The Jātaka Tales are the Buddhist equivalent of Aesop’s Fables. They are morality stories. In the Buddhist cultures of that time, these were the stories that children grew up hearing. They were the popular entertainment of their time. Families would gather together in the evening after the day’s work was done and share these tales. And it is from these stories that people learned about the standards of conduct for followers of the Buddha.
Like Aesop’s Fables, the main characters in these stories can be a king, a merchant, a craftsperson, or an animal. This collection contains stories 201-250 of the 547 total stories. There are a number of stories about respect for one’s elders. Jātaka 202 even finds Sakka the God terrorizing a King who has mistreated elders. Jātaka 237 repeats the story of Jataka 68 in which the Buddha tenderly shows respect for his parents from previous lives.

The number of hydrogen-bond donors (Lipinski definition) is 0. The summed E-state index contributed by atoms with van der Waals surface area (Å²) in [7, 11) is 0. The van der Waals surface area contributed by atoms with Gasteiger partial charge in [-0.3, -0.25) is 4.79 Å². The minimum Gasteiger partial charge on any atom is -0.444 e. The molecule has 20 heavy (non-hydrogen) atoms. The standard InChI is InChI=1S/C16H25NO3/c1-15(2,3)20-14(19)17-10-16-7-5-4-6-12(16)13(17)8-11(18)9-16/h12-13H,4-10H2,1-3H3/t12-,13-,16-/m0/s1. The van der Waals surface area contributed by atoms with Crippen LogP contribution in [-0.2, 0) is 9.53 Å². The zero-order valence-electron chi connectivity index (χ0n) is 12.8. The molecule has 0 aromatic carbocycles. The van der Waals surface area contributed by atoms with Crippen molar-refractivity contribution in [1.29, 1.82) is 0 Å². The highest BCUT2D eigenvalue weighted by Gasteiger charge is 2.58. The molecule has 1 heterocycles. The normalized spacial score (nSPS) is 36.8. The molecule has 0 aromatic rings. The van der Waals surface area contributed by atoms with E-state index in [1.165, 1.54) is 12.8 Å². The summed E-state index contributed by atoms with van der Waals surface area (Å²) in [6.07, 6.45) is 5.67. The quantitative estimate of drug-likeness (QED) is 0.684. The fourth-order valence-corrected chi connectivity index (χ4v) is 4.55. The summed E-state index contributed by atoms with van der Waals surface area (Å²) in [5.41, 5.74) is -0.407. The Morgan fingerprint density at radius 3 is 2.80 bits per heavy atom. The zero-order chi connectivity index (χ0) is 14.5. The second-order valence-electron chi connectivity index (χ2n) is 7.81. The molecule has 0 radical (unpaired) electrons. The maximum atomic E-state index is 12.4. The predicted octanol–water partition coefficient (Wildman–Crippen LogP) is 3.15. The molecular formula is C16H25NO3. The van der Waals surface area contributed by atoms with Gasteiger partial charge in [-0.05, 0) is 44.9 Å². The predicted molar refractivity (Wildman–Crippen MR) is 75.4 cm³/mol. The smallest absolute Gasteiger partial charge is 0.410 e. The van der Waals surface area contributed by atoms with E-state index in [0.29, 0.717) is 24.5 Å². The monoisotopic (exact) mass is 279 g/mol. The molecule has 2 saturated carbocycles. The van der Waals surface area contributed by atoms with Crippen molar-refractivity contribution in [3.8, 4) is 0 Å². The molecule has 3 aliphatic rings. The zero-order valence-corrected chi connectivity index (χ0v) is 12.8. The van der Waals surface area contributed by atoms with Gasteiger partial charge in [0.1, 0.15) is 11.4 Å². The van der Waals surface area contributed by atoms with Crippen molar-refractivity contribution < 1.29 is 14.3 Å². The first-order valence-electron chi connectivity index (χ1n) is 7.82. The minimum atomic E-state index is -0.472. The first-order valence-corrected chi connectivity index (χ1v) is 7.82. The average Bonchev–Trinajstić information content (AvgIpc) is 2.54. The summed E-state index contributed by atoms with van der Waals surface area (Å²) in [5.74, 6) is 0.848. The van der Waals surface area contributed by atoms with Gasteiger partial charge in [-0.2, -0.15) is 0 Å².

The longest story in this collection is Jātaka 234 in which a musician takes care of his blind parents. It has a lovely scene in which the musician asks to be paid for his music by hearing the stories of devas who have been reborn in heaven due to their kindness.
And, of course, there are many stories involving monkeys! In some of these the monkey is a villain, but they can also be the heros. In Jātaka 222 it is the Buddha himself who is a self-sacrificing monkey and who tries to save his mother from a hunter.
In all, these stories represent the breadth the human experience. What we see is that in 2500 years, the spectrum of experiences has not changed at all.